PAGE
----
8. Is your client a collector? Generally speaking, someone who possesses child pornography has tendencies that are obsessive compulsive. They collect images and videos, and will usually have hundreds if not thousands of images. So what does that mean for the client who is found with one or two? Very important not to dismiss your clients statements as to how or why they are there. Computers these days do a lot of crazy things and if your client only has a few pictures, I would get ready to dig in your heals in order to determine where they came from and how they got there. (Refer back to No. 1 – Forensic Expert is key!)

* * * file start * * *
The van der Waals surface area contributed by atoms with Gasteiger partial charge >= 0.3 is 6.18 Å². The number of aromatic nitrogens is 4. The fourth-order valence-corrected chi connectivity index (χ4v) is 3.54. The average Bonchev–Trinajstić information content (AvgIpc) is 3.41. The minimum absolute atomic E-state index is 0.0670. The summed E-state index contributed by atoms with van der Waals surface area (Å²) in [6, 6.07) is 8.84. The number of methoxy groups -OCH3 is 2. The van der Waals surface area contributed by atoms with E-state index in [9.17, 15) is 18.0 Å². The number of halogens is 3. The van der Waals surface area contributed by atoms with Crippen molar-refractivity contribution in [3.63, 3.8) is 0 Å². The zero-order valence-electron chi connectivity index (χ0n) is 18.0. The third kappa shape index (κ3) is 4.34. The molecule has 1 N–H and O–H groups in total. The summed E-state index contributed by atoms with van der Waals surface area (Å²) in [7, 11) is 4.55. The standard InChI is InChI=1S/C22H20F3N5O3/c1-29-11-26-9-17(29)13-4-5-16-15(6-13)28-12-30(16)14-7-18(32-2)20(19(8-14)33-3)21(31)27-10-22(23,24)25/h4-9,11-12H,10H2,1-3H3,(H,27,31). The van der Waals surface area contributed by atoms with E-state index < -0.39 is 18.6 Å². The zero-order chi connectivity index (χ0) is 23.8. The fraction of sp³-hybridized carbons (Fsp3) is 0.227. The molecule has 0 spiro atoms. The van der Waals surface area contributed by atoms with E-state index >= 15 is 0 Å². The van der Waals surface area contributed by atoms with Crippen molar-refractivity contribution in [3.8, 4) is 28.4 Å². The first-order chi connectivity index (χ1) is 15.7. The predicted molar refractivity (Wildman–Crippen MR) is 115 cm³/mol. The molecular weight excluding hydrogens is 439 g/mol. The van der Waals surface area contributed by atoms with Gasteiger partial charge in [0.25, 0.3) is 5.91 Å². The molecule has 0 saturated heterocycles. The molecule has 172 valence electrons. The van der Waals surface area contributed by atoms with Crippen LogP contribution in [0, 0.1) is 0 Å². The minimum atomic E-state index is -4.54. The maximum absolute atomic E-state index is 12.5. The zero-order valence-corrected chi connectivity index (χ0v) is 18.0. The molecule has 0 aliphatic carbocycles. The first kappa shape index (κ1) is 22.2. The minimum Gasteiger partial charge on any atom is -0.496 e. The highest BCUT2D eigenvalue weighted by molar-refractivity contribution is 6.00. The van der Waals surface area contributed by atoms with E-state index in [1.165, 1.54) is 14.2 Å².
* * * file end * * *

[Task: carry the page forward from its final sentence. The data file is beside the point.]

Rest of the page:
9. Does the search warrant authorize what the agency actually did? Computer search warrants can be very technical and complex these days. With that being said, the judge who is reading the warrant often times doesn’t understand what the warrant specifically authorizes. Then again, sometimes neither does the affiant of the warrant. This tip on search warrants should be read it conjunction with number 3, because when you are deposing the affiant you want to grill them on the warrant to ensure that they accurately portrayed the sworn affidavit to the judge. Fruit of the poisonous tree…Additionally, information contained in a warrant may be inaccurate. For example, the affiant may have used an incorrect IP address as its source of probable cause, wrong property description, may not have had probable cause to believe the evidence they are seeking would be stored on a computer, and the list goes on. Furthermore, does the warrant even authorize a search of the computer and/or additional seized media post-seizure? If it does authorize a search, what does it authorize a search for? If it is documents, and they discover images of child pornography, do they continue to search without a warrant, or did they stop to secure a new warrant to search? Just a few issues to scratch the surface on warrants.